Death and Other Details

Death and Other Details
Death and Other Details
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Only Murders in the Building, Death on the Nile, Knives Out, After Party, and The White Lotus crowd themselves onto a luxury cruise ship in Death and Other Details. This star-studded murder mystery boasts some clever plot twists and a big lifesaver that keeps it from sinking like the Titanic: Mandy Patinkin. The Homeland alum and Emmy winner for Chicago Hope saves this show on its perilous (and, ahem, derivative) high seas journey where wealthy elites frolic among each other — and get murdered. It’s yet another story about how the fabulously rich have power over everyone else, and very few people are willing to fight for justice.

Chief among them is Detective Rufus Cotesworth (Patinkin) and his reluctant protégé Imogene (Violett Beane). The lively young woman isn’t reluctant to help Cotesworth solve the murder aboard the cruise ship because she’s creeped out. It has more to do with the fact that she’s still mourning her mother’s violent death 18 years ago — “and I blame you for screwing up that investigation,” she tells him.

The setup of Death and Other Details’ early episodes are intriguing with their novel storytelling approach — they make viewers really look at what they’re seeing — but this promising caper becomes a little overstuffed by its second half. It doesn’t help that there are only a handful of likable characters; those who are way off the likability charts don’t have enough spark to make you care whether or not they find redemption. And ultimately, it just doesn’t keep enough fuel in its tank to stay afloat.

But with Patinkin’s elan — and an accent! — plus showrunners Mike Weiss (The Mentalist, Chicago P.D.) and Heidi Cole McAdams at the helm, there’s no need to throw this one overboard into the seawater. You’ve seen this kind of mystery before. Better, even. But there’s some good stuff in here, so let’s dive deeper.

We live in uncertain times and the entertainment industry is feeling it. Last year superhero movies went into a coma, and nobody quite knows how to administer proper CPR on them yet — but after Knives Out became such a sensation, murder mysteries became all the rage, too, though several years later the genre is strained. And with The Hollywood Reporter just recently writing that Sopranos creator David Chase believes “something is dying” about quality on the streaming front, the push for more inventive content has never been greater.

Death and Other Details does get points for being creative in some areas — but then overuses them. What starts out as fun and inventive storytelling in this comedy thriller (what happened two days ago … one hour earlier … two years ago … two days ago again) becomes cumbersome by later episodes when the showrunners seem to be sprinting to tie everything together. And nearly every cast member gets an opportunity to chew up scenery while they’re at it.

Lauren Patten stars as Anna Collier — a hard-nosed overachiever who’s about to be named her family empire, Collier Mills’ successor. Jack Cutmore-Scott (Frasier) plays her man-child drunken brother, Tripp. Linda Emond (Only Murders in the Building) is accent-heavy, by-the-book agent Hilde Eriksen, who comes aboard after the murder of Tripp’s associate Keith Trubitsky, played by Michael Gladis (Mad Men). Jere Burns’ Llewellyn Mathers is the family’s attorney — he’s way into BDSM, so there’s that. Characters who really shine are Pardis Saremi’s Leila, Anna’s troubled wife and Lisa Lu’s Celia Chun — a family matriarch toting her own secrets.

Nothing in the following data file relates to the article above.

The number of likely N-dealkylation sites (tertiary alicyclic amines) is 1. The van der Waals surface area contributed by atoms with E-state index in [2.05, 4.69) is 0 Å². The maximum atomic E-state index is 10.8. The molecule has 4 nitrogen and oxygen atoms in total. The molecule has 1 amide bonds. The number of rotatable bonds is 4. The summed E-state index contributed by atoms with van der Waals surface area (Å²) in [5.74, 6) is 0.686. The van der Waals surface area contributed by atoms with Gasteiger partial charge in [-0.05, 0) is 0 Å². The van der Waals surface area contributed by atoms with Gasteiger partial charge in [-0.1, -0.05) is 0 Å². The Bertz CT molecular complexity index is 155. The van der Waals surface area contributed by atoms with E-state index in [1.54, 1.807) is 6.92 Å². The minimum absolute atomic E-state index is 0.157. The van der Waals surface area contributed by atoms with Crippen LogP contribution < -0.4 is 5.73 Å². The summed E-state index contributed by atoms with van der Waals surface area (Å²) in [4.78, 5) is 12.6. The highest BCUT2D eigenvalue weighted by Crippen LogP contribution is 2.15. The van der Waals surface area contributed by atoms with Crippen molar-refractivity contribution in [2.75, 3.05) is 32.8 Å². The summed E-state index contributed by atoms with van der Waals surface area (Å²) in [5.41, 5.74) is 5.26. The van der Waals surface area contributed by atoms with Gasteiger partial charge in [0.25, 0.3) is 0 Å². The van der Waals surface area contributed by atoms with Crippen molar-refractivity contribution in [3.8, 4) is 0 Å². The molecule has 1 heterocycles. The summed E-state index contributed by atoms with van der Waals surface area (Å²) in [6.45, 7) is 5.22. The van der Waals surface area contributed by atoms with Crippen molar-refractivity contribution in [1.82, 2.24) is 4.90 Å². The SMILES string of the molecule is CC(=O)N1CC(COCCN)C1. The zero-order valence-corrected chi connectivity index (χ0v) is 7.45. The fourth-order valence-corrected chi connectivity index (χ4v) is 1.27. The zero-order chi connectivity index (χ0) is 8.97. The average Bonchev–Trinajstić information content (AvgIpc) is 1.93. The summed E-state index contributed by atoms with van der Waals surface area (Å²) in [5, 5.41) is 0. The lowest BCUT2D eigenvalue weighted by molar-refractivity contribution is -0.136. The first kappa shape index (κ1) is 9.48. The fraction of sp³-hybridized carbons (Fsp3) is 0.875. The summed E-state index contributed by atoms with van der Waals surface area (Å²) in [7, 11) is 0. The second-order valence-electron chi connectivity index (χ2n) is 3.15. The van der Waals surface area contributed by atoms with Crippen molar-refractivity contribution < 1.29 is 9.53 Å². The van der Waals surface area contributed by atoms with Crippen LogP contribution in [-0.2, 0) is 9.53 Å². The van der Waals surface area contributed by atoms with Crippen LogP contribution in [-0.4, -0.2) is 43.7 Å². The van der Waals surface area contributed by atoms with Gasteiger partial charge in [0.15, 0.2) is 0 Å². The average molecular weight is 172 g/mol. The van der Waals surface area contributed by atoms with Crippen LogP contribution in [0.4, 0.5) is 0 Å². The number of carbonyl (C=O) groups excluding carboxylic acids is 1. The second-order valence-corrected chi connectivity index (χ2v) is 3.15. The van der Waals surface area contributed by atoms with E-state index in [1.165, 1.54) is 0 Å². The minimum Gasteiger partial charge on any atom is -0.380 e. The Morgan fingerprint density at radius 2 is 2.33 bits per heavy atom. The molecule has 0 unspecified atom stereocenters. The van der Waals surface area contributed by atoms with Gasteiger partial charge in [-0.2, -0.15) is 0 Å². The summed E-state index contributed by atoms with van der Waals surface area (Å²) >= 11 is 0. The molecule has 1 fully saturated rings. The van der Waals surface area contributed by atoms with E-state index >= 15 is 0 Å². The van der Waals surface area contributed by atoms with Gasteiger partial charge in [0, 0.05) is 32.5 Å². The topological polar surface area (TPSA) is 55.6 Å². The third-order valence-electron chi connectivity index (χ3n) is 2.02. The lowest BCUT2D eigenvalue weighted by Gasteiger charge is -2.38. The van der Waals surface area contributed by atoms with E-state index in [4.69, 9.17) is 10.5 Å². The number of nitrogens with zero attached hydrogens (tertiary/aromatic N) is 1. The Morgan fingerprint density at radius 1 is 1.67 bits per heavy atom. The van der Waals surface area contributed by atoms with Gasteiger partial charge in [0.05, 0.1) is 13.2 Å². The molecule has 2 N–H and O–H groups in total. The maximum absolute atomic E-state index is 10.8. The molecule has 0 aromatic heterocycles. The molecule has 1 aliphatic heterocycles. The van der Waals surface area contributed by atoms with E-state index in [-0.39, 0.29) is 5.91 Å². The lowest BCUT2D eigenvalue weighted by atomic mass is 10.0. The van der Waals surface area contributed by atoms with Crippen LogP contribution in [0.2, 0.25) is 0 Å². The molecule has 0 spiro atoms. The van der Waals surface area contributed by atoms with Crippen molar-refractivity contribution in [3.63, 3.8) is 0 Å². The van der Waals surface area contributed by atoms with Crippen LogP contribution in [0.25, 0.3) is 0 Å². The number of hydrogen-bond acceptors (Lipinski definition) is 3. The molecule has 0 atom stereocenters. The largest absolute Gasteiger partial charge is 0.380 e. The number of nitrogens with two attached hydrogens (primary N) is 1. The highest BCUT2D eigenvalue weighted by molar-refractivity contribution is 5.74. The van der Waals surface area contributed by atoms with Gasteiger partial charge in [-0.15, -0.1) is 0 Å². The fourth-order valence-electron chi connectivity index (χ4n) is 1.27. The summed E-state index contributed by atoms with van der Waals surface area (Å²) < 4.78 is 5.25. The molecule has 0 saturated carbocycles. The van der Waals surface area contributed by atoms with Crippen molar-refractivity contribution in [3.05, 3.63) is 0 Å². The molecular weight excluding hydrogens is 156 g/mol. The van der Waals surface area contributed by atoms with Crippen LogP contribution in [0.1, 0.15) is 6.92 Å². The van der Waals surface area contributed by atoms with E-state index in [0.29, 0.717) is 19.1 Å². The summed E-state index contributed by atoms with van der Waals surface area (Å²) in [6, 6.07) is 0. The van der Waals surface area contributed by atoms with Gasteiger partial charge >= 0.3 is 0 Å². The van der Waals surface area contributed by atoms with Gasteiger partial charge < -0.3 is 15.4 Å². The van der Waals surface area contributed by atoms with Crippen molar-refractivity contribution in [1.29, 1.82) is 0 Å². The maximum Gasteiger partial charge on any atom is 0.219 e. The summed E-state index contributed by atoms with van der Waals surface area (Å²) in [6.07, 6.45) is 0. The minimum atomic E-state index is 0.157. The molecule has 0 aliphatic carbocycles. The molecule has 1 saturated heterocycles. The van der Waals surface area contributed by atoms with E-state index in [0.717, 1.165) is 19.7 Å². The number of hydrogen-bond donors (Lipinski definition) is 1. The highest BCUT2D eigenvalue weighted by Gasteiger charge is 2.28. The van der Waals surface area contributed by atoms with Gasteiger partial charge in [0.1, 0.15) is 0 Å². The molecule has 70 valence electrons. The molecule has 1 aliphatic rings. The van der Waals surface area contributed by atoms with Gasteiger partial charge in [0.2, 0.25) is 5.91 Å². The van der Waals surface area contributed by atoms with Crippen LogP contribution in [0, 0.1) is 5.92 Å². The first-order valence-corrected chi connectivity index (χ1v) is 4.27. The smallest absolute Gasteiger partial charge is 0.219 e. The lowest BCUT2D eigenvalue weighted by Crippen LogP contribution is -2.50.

Elsewhere, a billion-dollar deal is supposed to go through … which is why patriarch Lawrence Collier (David Marshall Grant) has boarded the ship — hoping to charm the Chun Family whose hip fashion empire would be a stellar acquisition. Throw in some crew-to-crew and below-the-deck storylines … a hottie who may not be who you think he claims to be (Hugo Diego Garcia’s Jules), plenty of sex … even more unanswered questions … and well that’s a lot. Watching it unravel is at best intriguing enough to keep pulling you in. At its worst? It’s all too confusing.

Meanwhile, it seems like this whole thing rests on Patinkin … who rarely misses a beat as stalwart Detective Cotesworth aka “the world’s greatest detective.” But even that becomes questionable as things roll on… He gives the story an equally worthy narrator too. “I haven’t been fully honest with you,” his voiceover occasionally chimes in … adding allure. We’ll often be told to “pay attention.” It does the trick but by episodes six and seven, the storyline becomes even more complicated. Still, best to experience that and decide for yourself.

Violett Beane (God Friended Me, TV’s The Flash) holds her own here. The actress is given a lot to work with and manages to balance the broad range of emotions Imogene goes through. When it becomes apparent that an ominous mystery figure is mastering a more complex chess game … Imogene will stop at nothing to revisit — and solve — her mother’s murder. Beane is a powerful force throughout and the series delivers a nice touch by inserting adult Imogene into the flashbacks as a better way for her to “pay attention,” as Detective Cotesworth would say.

Certainly Death and Other Details is ambitious in how it wants to present its mysteries … however, it could use more time. Or in this case … more careful plotting … so this can become a truly winning tale. But hey, if you’re a fan of Knives Out or The White Lotus — Death and Other Details will satisfy that particular craving, so no harm done here either way.

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